of course, after you read the article i'd love to hear your thoughts and reflections.
update: KTB has also posted these reflections by patton dodd, who is the author of the well-regarded my faith so far, beliefnet columnist, alumnae of oral roberts university*, attender of new life church and close friend of ted haggard. patton's intimate reflections focus on the power of repentance and the hope reconciliation. this article pierced my soul.**
* the campus of which looks so much like walt disney world's tomorrowland (circa 1986) that it skeeves me out)
** i realize the latter statement probably sounds cheesy as hell, but...
Monday, November 13, 2006
a few moments ago, while talking with cade about N&MBL@* and surfing boston.com i ran across a puff piece titled worst jobs ever. i found the first few entries, which focused on a subservient cocktail waitress and driving range ball bitch, rather innocuous. but then, but then, i ran across a winner:
"While in college (down south where there's very few jobs), I worked in a factory that made the plastic covers for Die Hard car batteries. The covers would come sliding down the conveyor belt after being stamped by an automated machine with the words DIE HARD. My job, was to stand there (not allowed to sit) and look at each plastic cover as it passed and make sure the words DIE HARD were stamped on perfectly straight. If it was crooked (AND THEY NEVER WERE) I had to throw it out. To make matters worse they were 12 hour shifts. 5 minutes literally felt like an hour. It was so loud you had to wear ear plugs, so you couldn't even use a radio to pass the time. Not the worst or grossest job in the world, but DEFINITELY one of the most boring and mind-numbing." -townclose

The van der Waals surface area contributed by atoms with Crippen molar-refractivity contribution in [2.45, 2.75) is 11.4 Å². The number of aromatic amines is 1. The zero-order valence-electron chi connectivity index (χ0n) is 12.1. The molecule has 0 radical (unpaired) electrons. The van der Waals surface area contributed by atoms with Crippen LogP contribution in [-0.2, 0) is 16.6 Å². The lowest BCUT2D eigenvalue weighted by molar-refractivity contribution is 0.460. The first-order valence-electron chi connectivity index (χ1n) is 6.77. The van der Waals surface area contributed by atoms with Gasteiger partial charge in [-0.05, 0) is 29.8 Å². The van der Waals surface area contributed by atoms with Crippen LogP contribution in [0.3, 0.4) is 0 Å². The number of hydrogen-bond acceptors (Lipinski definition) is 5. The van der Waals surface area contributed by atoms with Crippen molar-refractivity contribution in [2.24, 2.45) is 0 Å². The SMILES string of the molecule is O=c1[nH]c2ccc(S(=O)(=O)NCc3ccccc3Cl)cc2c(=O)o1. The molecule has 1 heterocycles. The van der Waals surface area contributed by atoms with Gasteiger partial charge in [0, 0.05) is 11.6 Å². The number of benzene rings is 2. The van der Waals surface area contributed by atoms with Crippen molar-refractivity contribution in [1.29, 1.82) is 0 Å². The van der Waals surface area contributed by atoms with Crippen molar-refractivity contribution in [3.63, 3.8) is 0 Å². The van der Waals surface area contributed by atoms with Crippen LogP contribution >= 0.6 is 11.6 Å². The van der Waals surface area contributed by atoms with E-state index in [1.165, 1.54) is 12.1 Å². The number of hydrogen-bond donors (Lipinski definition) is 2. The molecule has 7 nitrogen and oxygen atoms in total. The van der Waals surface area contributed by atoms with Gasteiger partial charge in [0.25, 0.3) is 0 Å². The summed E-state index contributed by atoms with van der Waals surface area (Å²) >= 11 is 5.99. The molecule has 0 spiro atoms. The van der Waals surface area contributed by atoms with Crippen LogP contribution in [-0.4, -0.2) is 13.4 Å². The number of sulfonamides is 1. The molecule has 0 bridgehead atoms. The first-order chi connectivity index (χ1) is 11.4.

have you ever had a job that is as monotonous or hilarious as this one? if so, please tell. as for me, this little story is a sacrament that has set me free to sail into tomorrow (relatively) unencumbered.
* if you ask nicely, mr. sajak might let you buy a vowel.
and are shocked to find that they aren't infatuated with drunken australian anti-semites.
but seriously, this afternoon christianitytoday.com is featuring an interview with sociologists steven l. nock and w. bradford wilcox that i found quite interesting. after reading any number of arguments that were provoked by mark driscoll's comments* concerning the weight of minister's wives, i found this article on how husbands can serve their wives quite refreshing. i have posted an excerpt of the article below, but i hope you can take the time to read the article in its entirety.
What makes married women happy?
"The biggest predictor of women's happiness is their husband's emotional engagement. The extent to which he is affectionate, to which he is empathetic, to which he is basically tuned into his wife, this is the most important factor in predicting the wife's happiness. This basically drowns out every other factor in our models."
* NB: bullet point 2.